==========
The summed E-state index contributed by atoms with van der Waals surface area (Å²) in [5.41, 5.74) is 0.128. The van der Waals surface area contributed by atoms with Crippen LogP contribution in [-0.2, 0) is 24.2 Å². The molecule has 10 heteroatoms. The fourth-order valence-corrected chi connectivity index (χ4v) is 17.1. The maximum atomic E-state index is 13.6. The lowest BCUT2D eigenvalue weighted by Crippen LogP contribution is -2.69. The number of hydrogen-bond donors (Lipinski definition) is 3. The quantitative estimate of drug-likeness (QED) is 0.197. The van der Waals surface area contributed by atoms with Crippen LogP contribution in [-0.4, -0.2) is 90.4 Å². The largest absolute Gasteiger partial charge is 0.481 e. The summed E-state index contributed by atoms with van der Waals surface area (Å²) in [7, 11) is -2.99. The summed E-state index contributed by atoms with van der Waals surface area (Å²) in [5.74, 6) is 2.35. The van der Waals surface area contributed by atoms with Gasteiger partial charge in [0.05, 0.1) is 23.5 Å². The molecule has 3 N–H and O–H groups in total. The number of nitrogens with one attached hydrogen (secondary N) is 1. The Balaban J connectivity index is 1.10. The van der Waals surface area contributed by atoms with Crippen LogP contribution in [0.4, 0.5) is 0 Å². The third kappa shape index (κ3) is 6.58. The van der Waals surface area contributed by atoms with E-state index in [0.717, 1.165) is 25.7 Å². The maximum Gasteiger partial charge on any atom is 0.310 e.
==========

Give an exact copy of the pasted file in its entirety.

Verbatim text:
The summed E-state index contributed by atoms with van der Waals surface area (Å²) in [5.41, 5.74) is 0.128. The van der Waals surface area contributed by atoms with Crippen LogP contribution in [-0.2, 0) is 24.2 Å². The molecule has 10 heteroatoms. The fourth-order valence-corrected chi connectivity index (χ4v) is 17.1. The maximum atomic E-state index is 13.6. The lowest BCUT2D eigenvalue weighted by Crippen LogP contribution is -2.69. The number of hydrogen-bond donors (Lipinski definition) is 3. The quantitative estimate of drug-likeness (QED) is 0.197. The van der Waals surface area contributed by atoms with Crippen LogP contribution in [-0.4, -0.2) is 90.4 Å². The largest absolute Gasteiger partial charge is 0.481 e. The summed E-state index contributed by atoms with van der Waals surface area (Å²) in [7, 11) is -2.99. The summed E-state index contributed by atoms with van der Waals surface area (Å²) in [5.74, 6) is 2.35. The van der Waals surface area contributed by atoms with Gasteiger partial charge in [0.05, 0.1) is 23.5 Å². The molecule has 3 N–H and O–H groups in total. The number of nitrogens with one attached hydrogen (secondary N) is 1. The Balaban J connectivity index is 1.10. The van der Waals surface area contributed by atoms with Crippen LogP contribution in [0.4, 0.5) is 0 Å². The third kappa shape index (κ3) is 6.58. The van der Waals surface area contributed by atoms with E-state index in [0.717, 1.165) is 25.7 Å². The maximum Gasteiger partial charge on any atom is 0.310 e.